If Chiang Khan is a hipster haven then Pai is a hippy’s delight. Try the vegan café: Earth Tone. It makes the most incredible dairy free chocolate desserts and sells hemp clothing. There’s also a quaint restaurant, The Witching Well, that sells alternative medicines while serving delicious rustic foods. There are nightly bazaars brimming with handmade jewelry -stones sourced from around the world apparently – tasty corn on the cob buttered and salted, green honey teas in bamboo cups, and various kinds of pad thai and the like. The Pai River is dotted with comfy bars, where you can lay down on some cushions or hammocks. For the monsoon period, beautifully coloured canopies extend over to give some shelter.
If Chiang Khan is a hipster haven then Pai is a hippy’s delight. Try the vegan café: Earth Tone. It makes the most incredible dairy free chocolate desserts and sells hemp clothing. There’s also a quaint restaurant, The Witching Well, that sells alternative medicines while serving delicious rustic foods. There are nightly bazaars brimming with handmade jewelry -stones sourced from around the world apparently – tasty corn on the cob buttered and salted, green honey teas in bamboo cups, and various kinds of pad thai and the like. The Pai River is dotted with comfy bars, where you can lay down on some cushions or hammocks. For the monsoon period, beautifully coloured canopies extend over to give some shelter.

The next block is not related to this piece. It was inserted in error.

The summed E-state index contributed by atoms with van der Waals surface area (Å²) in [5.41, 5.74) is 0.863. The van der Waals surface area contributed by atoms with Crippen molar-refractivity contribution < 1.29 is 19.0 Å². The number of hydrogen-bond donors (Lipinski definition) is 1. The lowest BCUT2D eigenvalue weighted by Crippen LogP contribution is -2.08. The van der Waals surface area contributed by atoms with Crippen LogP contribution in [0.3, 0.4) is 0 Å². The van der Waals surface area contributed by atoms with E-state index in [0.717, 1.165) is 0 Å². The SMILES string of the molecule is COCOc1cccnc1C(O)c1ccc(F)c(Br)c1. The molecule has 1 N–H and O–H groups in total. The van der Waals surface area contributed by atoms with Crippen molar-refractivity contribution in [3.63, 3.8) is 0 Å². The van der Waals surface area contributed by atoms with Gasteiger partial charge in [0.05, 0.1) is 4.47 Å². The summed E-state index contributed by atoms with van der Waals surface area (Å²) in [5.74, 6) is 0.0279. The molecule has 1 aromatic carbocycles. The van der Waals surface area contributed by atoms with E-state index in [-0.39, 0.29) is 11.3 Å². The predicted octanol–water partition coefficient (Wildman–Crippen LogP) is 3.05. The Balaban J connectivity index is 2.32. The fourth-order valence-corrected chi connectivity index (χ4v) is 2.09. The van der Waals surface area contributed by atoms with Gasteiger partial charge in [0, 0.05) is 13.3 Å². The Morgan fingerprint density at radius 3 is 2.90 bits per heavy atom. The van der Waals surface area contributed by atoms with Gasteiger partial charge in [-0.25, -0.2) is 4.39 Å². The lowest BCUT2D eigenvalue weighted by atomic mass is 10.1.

Pai is also known for its music festivals, its biggest being the Reggae festival. Smaller gigs take place regularly and are free of charge in Edible Jazz Café and Bar. With such an array of varied cuisines and things to do, Pai is contained enlightenment.
Getting there
From Chiang Mai, songthaews will be waiting at the bus terminal to take as many people that fit into it. If it’s full you just need to wait for the next one to come along. It’s an amazing journey, but expect windy roads, and steep mountain edges –- you just have to put all of your faith in the driver.
This post contains affiliate links. This means that I may receive a commission on any purchases made through the links in the post at no extra cost to you.
Enjoyed this post? Pin it
test alt text
test alt text
Have you been to Thailand?
What other amazing places and sites would you recommend?
#thailand #travelguides #asia

You might also like:

Daniela Frendo

Daniela Frendo

Hi! I'm a Maltese blogger based in Scotland. I created Grumpy Camel to help travellers connect with places through culture, history and cuisine.

FREE Travel Planning Kit:

* required
Categories
No Comments Yet

Leave a Reply

Your email address will not be published. Required fields are marked *

This site uses Akismet to reduce spam. Learn how your comment data is processed.

Get My FREE Travel Planning Kit!

The kit includes a packing list, a list of travel resources and a travel itinerary planner.

When subscribing to my newsletter you also gain access to offers on travel products, and travel tips and updates from yours truly.

* required